Now Is the Time for Dana White to Sign Fedor Emelianenko

Andrew McCluskeyCorrespondent INovember 22, 2011

Fedor Emelianenko won his first fight in more than two years this weekend when he took a unanimous decision over Jeff Monson. 

The victory, while not the most exciting, was still an important win for Emelianenko. With Strikeforce now falling under the Zuffa umbrella, Fedor's opportunities to fight outside of M-1 Global are quickly disappearing.

It is looking more and more like he may finish his career with a series of spectacles for crowds in Russia and Japan rather than fights that really mean something to his resume. 

Which is why it is time for Dana White to step in and make one last attempt at signing "The Last Emperor."

There was rumor buzzing in the MMA community after a MMA site posted that the UFC and Fedor were negotiating a contract that would match up the Russian with former UFC heavyweight champion Cain Velasquez in his debut. 

The post has since been removed as well as denied by Vadim Finkelstein, Fedor's manager, and Dana White himself on Twitter

Just because it isn't actually happening doesn't mean that it shouldn't. 

M-1 Global and Fedor are very much aware of their current stock. Emelianenko is incredibly popular in Europe and Asia, but he is well outside the Top 10 heavyweights in the world, and his biggest bargaining chips with the UFC are gone. 

White should be approaching Fedor and M-1 with the offer of large amounts of money and getting Fedor back on to the mainstream. Even though it is clear that Fedor is past his prime, he could still be spun into a big draw and make some classic fights for the hardcore fans.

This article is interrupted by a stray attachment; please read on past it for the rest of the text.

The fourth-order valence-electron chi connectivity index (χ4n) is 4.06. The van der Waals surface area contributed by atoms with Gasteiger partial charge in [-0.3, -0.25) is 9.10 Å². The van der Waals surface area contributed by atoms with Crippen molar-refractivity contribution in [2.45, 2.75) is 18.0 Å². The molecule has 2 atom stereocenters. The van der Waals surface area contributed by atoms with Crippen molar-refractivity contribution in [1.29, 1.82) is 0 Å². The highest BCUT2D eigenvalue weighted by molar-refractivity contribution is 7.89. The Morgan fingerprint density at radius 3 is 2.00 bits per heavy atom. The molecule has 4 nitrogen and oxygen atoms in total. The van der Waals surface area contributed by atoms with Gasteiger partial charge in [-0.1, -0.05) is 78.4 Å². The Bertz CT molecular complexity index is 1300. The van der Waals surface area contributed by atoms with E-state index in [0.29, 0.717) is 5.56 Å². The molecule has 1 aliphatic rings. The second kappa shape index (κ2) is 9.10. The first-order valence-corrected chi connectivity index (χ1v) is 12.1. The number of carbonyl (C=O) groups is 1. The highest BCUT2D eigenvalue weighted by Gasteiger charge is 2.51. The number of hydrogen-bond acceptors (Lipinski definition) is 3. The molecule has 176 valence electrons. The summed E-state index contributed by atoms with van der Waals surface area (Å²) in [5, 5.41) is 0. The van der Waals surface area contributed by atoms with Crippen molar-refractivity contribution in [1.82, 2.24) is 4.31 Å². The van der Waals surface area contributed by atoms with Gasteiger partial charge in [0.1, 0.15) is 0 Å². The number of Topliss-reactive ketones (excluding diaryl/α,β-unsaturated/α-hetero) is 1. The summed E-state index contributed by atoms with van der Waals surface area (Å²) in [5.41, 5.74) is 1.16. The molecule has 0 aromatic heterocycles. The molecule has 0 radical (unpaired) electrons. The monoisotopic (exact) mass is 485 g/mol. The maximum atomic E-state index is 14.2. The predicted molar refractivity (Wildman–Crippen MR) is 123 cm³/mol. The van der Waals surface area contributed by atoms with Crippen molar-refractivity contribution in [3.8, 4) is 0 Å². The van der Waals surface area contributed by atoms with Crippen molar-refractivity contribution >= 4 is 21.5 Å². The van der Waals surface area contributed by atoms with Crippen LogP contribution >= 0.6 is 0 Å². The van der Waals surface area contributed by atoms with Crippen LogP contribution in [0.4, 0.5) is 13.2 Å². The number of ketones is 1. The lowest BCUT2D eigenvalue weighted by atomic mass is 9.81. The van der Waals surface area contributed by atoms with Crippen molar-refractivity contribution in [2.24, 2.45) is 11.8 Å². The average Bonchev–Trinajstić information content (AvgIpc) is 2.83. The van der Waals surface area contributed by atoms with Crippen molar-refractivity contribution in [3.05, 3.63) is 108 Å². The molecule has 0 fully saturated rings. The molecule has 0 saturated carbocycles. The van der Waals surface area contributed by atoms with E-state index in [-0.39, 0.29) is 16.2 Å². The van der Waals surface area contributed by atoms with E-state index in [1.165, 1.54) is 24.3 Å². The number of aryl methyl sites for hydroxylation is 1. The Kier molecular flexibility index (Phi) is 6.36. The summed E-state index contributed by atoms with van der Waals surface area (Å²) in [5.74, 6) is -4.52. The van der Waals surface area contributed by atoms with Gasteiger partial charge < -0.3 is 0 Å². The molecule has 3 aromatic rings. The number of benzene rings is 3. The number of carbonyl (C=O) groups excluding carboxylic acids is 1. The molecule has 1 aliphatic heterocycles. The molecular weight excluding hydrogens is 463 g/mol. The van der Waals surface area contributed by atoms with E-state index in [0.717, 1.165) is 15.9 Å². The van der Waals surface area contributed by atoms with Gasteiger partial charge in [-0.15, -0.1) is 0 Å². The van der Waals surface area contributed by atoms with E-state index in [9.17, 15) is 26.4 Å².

It is likely now more than ever that M-1 would back down on their demands of co-promotion. Even if they didn't at first, Dana White has never been afraid to play hardball. 

So some may ask why would Dana White even bother at this point?

Two reasons.

Fedor is still a huge draw in Europe and Japan. With the UFC's constant push to expand to every corner of the globe, bringing in Fedor to highlight international cards would be huge. Not to mention the extra pay-per-view buys the UFC would take in from the hardcore fans wanting to see Emelianenko in the Octagon for the first time. 

The second is a little more diabolical on White's part. We can all clearly see that the Fedor of 2011 is not the terminator or ruthless destroyer that we came to love in the early half of the decade. The UFC heavyweight division has several fighters now that would be favored and would likely beat Fedor if they fought today.

Fedor's three-fight losing streak erased the mystique. The unbeatable, emotionless Emelianenko became an out of shape shell of himself.   

The UFC has the ability to hype Fedor Emelianenko back to a star level. They can use his fame to capture markets they haven't been able to tap in to yet. He would be another big name to one of their weakest weight classes. 

All of this with no risk to the UFC. 

Sure, they would have to pay him a nice chunk of change to get him in to the UFC without co-promotion. However, even if he loses every fight he has in the UFC, it would still allow Dana White to say "I told you so." 

A Fedor-UFC deal without co-promotion is a win-win situation for the UFC. At this point, there is so much to gain and so little to lose. 

Getting a contract with no M-1 Global co-promotion may be difficult, it may even be impossible. 

That still shouldn't stop Dana White from making one last run at "The Last Emperor."